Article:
How to Make a Better LinkedIn Profile

One of the most important parts of LinkedIn is your profile. That's what you use to connect with people in your network, and it's how recruiters find you when they are sourcing candidates because your profile includes details on your job qualifications, employment history, education, skills, and experience. To get the most out of LinkedIn, it's important to make your LinkedIn profile as comprehensive and compelling as possible.

In addition, your LinkedIn profile can increase your visibility online and help you build a professional brand that showcases your background to prospective employers. Here are tips on how to make your LinkedIn profile stand out from the crowd.

01
Write a Comprehensive and Engaging Profile

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If you haven't used LinkedIn yet, here's how to get started. It's important to be sure that your LinkedIn profile is complete and detailed - and interesting and readable. In fact, you can consider your LinkedIn profile your online resume. It should have all the same information that is on your resume including your qualifications, your experience, and your skills.

You should add a photo (a headshot) to your LinkedIn profile. Do be sure the picture represents the professional you and isn't too casual. LinkedIn isn't the place to show off your dog or significant other.

Don't forget to make your profile public - that's how the world can find it. Also, customizing your URL will give you a link that's easy to share on your resume and with employer and connections. If your name is available, use it. 

02
Highlight Your Experience in the Summary

Linkedin page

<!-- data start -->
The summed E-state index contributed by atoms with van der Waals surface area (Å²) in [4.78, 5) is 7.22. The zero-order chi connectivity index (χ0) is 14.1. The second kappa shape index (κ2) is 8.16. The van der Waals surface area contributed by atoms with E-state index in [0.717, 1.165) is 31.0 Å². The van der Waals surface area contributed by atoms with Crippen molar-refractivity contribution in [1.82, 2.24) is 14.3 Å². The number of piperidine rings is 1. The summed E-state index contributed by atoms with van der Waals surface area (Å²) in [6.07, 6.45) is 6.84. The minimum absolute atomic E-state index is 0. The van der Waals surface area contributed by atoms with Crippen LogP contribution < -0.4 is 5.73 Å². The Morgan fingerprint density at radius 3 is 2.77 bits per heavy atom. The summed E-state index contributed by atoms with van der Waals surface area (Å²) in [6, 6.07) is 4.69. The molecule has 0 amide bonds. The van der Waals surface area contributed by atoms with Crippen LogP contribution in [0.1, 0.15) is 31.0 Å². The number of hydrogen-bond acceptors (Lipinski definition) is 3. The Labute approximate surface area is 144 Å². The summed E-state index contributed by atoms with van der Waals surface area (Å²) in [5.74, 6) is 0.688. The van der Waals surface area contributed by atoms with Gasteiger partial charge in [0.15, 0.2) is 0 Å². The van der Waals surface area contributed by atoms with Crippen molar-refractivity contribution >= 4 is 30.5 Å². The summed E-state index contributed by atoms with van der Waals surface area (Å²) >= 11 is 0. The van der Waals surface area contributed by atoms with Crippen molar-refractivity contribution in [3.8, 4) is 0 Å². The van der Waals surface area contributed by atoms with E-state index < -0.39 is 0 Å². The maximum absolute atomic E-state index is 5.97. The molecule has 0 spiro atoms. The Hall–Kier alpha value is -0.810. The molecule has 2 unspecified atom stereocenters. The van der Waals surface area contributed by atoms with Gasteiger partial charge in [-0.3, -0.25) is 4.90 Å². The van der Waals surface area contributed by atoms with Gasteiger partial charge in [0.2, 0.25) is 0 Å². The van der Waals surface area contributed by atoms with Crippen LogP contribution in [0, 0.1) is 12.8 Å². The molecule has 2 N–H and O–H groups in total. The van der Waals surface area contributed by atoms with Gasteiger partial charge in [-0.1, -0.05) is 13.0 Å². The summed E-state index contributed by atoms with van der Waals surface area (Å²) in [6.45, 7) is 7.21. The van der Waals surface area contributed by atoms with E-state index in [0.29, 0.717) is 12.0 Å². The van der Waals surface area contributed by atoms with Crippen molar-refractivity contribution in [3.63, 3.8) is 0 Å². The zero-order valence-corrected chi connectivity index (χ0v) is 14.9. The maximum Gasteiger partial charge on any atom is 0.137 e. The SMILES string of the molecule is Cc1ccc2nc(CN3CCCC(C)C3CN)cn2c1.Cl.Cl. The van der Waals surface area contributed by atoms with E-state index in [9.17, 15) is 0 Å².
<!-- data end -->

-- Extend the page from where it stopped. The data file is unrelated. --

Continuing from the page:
See-Ming Lee

The Summary section of your LinkedIn profile is a great way to highlight your experience.

Don't forget the headline, because that's right at the top of the page when someone views your profile. Also include certifications, languages, and other skills you may have. The more robust your profile, the more you will get noticed. Select an industry, because recruiters often use that field to search.

If you're unemployed, there are several strategies you can use to present your current employment circumstances. Carefully consider options before you decide what to include and when you should update your profile.

03
Use Your Resume to Write the Experience Section

Business people on Linkedin
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In a nutshell, the Experience section of your LinkedIn profile is your online resume. Include employment (current and past), education, and industry.

To quickly create a LinkedIn profile, review your resume and copy/paste the relevant information into your profile. It's essential that your resume matches your profile because prospective employers will check.

04
What to Do About Recommendations

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Take time to request LinkedIn recommendations. Recommendations from people you have worked with carry a lot of weight. To a potential employer, a LinkedIn recommendation is a reference in advance.

The best way to get recommendations is to give them. When you recommend a LinkedIn member, you are attesting to their qualifications, and people love being recommended. They will most likely reciprocate if you take the time to recommend them.